It was a war of titans you likely never heard about. One year ago, two of the world's strongest and most radically different chess engines fought a pitched, 100-game battle to decide the future of computer chess. On one side was Stockfish 8. This world-champion program approaches chess like dynamite handles a boulder--with sheer force, churning through 60 million potential moves per second. Of these millions of moves, Stockfish picks what it sees as the very best one--with "best" defined by a complex, hand-tuned algorithm co-designed by computer scientists and chess grandmasters.
The eye-catching victory of AlphaZero, the artificial-intelligence program that taught itself to play chess, over the No 1 computer engine Stockfish, has evoked comparisons with human legends. Garry Kasparov has written a foreword for a newly published book in which he says AlphaZero's "dynamic, sacrificial style … mirrored my own … AlphaZero prefers piece activity and attacking chances". He also compares it to "Alexander Alekhine, with dazzling sacrifices and a fondness for unbalanced positions". The book is Game Changer by Matthew Sadler and Natasha Regan (New in Chess, £19.95) which features an in-depth analysis by Sadler, a grandmaster and former British champion, of recurrent motifs in AlphaZero's style which can be adapted by human players. Among the many themes which Sadler identifies, AZ likes Harry the h pawn to spearhead its long-term attacks with an advance to h6 which entombs a rook or bishop at h8.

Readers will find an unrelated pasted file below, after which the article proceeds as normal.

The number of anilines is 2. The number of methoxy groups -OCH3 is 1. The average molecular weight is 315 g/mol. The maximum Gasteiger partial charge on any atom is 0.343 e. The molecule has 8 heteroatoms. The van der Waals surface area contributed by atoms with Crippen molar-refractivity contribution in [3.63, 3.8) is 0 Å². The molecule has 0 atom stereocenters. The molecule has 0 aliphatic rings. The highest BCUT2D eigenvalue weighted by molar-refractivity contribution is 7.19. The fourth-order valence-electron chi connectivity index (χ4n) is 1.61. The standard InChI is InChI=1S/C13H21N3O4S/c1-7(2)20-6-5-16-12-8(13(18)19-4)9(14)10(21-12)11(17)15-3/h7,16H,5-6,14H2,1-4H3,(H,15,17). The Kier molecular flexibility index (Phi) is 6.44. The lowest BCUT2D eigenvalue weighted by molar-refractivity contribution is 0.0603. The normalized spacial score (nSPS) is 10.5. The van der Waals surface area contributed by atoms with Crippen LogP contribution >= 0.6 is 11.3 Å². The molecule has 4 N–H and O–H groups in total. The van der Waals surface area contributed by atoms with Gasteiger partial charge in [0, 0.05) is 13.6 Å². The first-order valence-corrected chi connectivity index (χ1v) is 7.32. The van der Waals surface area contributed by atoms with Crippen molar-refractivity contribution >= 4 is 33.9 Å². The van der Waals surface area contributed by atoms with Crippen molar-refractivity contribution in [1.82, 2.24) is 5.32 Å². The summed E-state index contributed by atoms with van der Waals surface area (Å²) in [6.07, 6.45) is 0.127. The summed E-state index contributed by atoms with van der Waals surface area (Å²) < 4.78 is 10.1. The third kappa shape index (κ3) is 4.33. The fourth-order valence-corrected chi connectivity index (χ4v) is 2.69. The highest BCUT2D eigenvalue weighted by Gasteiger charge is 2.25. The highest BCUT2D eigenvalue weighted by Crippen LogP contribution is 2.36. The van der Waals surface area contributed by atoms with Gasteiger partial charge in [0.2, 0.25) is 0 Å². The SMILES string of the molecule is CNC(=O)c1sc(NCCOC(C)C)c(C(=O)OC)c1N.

The recent world chess championship saw Magnus Carlsen defend his title against Fabiano Caruana. But it was not a contest between the two strongest chess players on the planet, only the strongest humans. Soon after I lost my rematch against IBM's Deep Blue in 1997, the short window of human-machine chess competition slammed shut forever. Unlike humans, machines keep getting faster, and today a smartphone chess app can be stronger than Deep Blue. But as we see with the AlphaZero system (see pages 1118 and 1140), machine dominance has not ended the historical role of chess as a laboratory of cognition.